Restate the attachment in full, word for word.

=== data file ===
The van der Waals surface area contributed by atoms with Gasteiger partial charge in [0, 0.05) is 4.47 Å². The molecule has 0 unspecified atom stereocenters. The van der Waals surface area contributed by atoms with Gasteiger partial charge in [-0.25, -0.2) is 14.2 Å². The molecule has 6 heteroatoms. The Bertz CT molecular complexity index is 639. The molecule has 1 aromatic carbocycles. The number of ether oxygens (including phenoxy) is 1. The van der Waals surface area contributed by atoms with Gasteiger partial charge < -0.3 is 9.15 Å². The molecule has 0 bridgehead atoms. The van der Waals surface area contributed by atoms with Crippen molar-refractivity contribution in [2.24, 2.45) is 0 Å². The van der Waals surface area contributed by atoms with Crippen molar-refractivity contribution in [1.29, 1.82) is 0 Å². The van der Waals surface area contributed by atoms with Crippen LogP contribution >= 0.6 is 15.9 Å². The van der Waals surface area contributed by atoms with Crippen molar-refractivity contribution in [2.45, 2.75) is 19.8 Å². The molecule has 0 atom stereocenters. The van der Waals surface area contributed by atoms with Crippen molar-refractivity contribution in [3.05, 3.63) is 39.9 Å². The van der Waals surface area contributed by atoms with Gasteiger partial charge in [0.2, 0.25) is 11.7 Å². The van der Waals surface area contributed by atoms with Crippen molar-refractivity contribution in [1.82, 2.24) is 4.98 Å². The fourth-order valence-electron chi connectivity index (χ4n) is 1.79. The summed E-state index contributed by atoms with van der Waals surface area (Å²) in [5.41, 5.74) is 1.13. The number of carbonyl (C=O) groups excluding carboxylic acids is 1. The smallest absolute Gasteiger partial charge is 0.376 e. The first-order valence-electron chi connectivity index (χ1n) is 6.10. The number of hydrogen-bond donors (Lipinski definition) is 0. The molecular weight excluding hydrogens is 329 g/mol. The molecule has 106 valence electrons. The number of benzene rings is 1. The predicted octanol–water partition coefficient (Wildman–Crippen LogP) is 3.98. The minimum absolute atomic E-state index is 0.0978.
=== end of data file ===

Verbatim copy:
The van der Waals surface area contributed by atoms with Gasteiger partial charge in [0, 0.05) is 4.47 Å². The molecule has 0 unspecified atom stereocenters. The van der Waals surface area contributed by atoms with Gasteiger partial charge in [-0.25, -0.2) is 14.2 Å². The molecule has 6 heteroatoms. The Bertz CT molecular complexity index is 639. The molecule has 1 aromatic carbocycles. The number of ether oxygens (including phenoxy) is 1. The van der Waals surface area contributed by atoms with Gasteiger partial charge < -0.3 is 9.15 Å². The molecule has 0 bridgehead atoms. The van der Waals surface area contributed by atoms with Crippen molar-refractivity contribution in [2.24, 2.45) is 0 Å². The van der Waals surface area contributed by atoms with Crippen molar-refractivity contribution in [1.29, 1.82) is 0 Å². The van der Waals surface area contributed by atoms with Crippen LogP contribution >= 0.6 is 15.9 Å². The van der Waals surface area contributed by atoms with Crippen molar-refractivity contribution in [2.45, 2.75) is 19.8 Å². The molecule has 0 atom stereocenters. The van der Waals surface area contributed by atoms with Crippen molar-refractivity contribution in [3.05, 3.63) is 39.9 Å². The van der Waals surface area contributed by atoms with Gasteiger partial charge in [0.2, 0.25) is 11.7 Å². The van der Waals surface area contributed by atoms with Crippen molar-refractivity contribution in [1.82, 2.24) is 4.98 Å². The fourth-order valence-electron chi connectivity index (χ4n) is 1.79. The summed E-state index contributed by atoms with van der Waals surface area (Å²) in [5.41, 5.74) is 1.13. The number of carbonyl (C=O) groups excluding carboxylic acids is 1. The smallest absolute Gasteiger partial charge is 0.376 e. The first-order valence-electron chi connectivity index (χ1n) is 6.10. The number of hydrogen-bond donors (Lipinski definition) is 0. The molecular weight excluding hydrogens is 329 g/mol. The molecule has 106 valence electrons. The number of benzene rings is 1. The predicted octanol–water partition coefficient (Wildman–Crippen LogP) is 3.98. The minimum absolute atomic E-state index is 0.0978.